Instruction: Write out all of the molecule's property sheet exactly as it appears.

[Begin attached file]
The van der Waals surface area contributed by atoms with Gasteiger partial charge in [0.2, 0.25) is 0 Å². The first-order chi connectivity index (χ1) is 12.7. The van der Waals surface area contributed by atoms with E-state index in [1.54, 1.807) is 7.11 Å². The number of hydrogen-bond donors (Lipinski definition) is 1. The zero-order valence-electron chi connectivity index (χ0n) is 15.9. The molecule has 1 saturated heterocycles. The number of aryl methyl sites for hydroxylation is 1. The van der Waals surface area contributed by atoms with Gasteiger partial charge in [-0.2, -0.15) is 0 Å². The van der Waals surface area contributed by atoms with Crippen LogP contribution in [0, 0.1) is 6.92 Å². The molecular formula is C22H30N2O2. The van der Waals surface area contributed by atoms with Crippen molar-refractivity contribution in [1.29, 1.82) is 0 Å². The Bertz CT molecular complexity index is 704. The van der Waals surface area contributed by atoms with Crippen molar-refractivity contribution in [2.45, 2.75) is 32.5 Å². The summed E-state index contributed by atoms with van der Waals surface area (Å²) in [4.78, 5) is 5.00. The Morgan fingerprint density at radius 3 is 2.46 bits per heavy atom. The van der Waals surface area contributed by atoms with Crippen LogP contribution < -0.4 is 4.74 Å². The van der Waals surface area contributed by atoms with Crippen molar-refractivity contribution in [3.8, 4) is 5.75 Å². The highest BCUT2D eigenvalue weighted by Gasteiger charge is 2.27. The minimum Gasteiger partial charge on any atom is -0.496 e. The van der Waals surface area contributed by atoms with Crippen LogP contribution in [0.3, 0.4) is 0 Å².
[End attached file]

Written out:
The van der Waals surface area contributed by atoms with Gasteiger partial charge in [0.2, 0.25) is 0 Å². The first-order chi connectivity index (χ1) is 12.7. The van der Waals surface area contributed by atoms with E-state index in [1.54, 1.807) is 7.11 Å². The number of hydrogen-bond donors (Lipinski definition) is 1. The zero-order valence-electron chi connectivity index (χ0n) is 15.9. The molecule has 1 saturated heterocycles. The number of aryl methyl sites for hydroxylation is 1. The van der Waals surface area contributed by atoms with Gasteiger partial charge in [-0.2, -0.15) is 0 Å². The van der Waals surface area contributed by atoms with Crippen LogP contribution in [0, 0.1) is 6.92 Å². The molecular formula is C22H30N2O2. The van der Waals surface area contributed by atoms with Crippen molar-refractivity contribution in [1.29, 1.82) is 0 Å². The Bertz CT molecular complexity index is 704. The van der Waals surface area contributed by atoms with Crippen molar-refractivity contribution in [2.45, 2.75) is 32.5 Å². The summed E-state index contributed by atoms with van der Waals surface area (Å²) in [4.78, 5) is 5.00. The Morgan fingerprint density at radius 3 is 2.46 bits per heavy atom. The van der Waals surface area contributed by atoms with Crippen LogP contribution < -0.4 is 4.74 Å². The van der Waals surface area contributed by atoms with Crippen molar-refractivity contribution in [3.8, 4) is 5.75 Å². The highest BCUT2D eigenvalue weighted by Gasteiger charge is 2.27. The minimum Gasteiger partial charge on any atom is -0.496 e. The van der Waals surface area contributed by atoms with Crippen LogP contribution in [0.3, 0.4) is 0 Å².